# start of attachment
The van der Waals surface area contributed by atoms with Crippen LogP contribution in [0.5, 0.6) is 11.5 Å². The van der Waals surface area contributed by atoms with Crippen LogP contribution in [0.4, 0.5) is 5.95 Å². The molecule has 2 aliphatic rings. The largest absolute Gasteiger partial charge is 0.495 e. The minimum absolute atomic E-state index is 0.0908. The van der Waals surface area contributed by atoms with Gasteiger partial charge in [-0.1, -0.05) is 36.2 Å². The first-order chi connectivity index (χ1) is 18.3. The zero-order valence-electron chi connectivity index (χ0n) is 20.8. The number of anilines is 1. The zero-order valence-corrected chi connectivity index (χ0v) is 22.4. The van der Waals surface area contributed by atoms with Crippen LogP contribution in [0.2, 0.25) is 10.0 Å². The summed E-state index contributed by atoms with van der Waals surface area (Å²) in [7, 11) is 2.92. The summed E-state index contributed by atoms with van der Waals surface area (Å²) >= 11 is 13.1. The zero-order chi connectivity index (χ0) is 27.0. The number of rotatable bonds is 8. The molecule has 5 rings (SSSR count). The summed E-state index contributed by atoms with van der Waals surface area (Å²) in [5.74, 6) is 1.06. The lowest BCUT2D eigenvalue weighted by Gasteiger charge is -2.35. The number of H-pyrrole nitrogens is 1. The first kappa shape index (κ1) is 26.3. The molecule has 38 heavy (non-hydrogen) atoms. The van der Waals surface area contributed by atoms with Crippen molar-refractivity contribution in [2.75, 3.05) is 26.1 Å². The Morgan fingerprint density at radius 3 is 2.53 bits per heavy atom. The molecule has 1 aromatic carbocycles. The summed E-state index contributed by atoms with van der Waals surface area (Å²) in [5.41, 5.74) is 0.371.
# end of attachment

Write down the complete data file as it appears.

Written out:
The van der Waals surface area contributed by atoms with Crippen LogP contribution in [0.5, 0.6) is 11.5 Å². The van der Waals surface area contributed by atoms with Crippen LogP contribution in [0.4, 0.5) is 5.95 Å². The molecule has 2 aliphatic rings. The largest absolute Gasteiger partial charge is 0.495 e. The minimum absolute atomic E-state index is 0.0908. The van der Waals surface area contributed by atoms with Gasteiger partial charge in [-0.1, -0.05) is 36.2 Å². The first-order chi connectivity index (χ1) is 18.3. The zero-order valence-electron chi connectivity index (χ0n) is 20.8. The number of anilines is 1. The zero-order valence-corrected chi connectivity index (χ0v) is 22.4. The van der Waals surface area contributed by atoms with Crippen LogP contribution in [0.2, 0.25) is 10.0 Å². The summed E-state index contributed by atoms with van der Waals surface area (Å²) in [7, 11) is 2.92. The summed E-state index contributed by atoms with van der Waals surface area (Å²) >= 11 is 13.1. The zero-order chi connectivity index (χ0) is 27.0. The number of rotatable bonds is 8. The molecule has 5 rings (SSSR count). The summed E-state index contributed by atoms with van der Waals surface area (Å²) in [5.74, 6) is 1.06. The lowest BCUT2D eigenvalue weighted by Gasteiger charge is -2.35. The number of H-pyrrole nitrogens is 1. The first kappa shape index (κ1) is 26.3. The molecule has 38 heavy (non-hydrogen) atoms. The van der Waals surface area contributed by atoms with Crippen molar-refractivity contribution in [2.75, 3.05) is 26.1 Å². The Morgan fingerprint density at radius 3 is 2.53 bits per heavy atom. The molecule has 1 aromatic carbocycles. The summed E-state index contributed by atoms with van der Waals surface area (Å²) in [5.41, 5.74) is 0.371.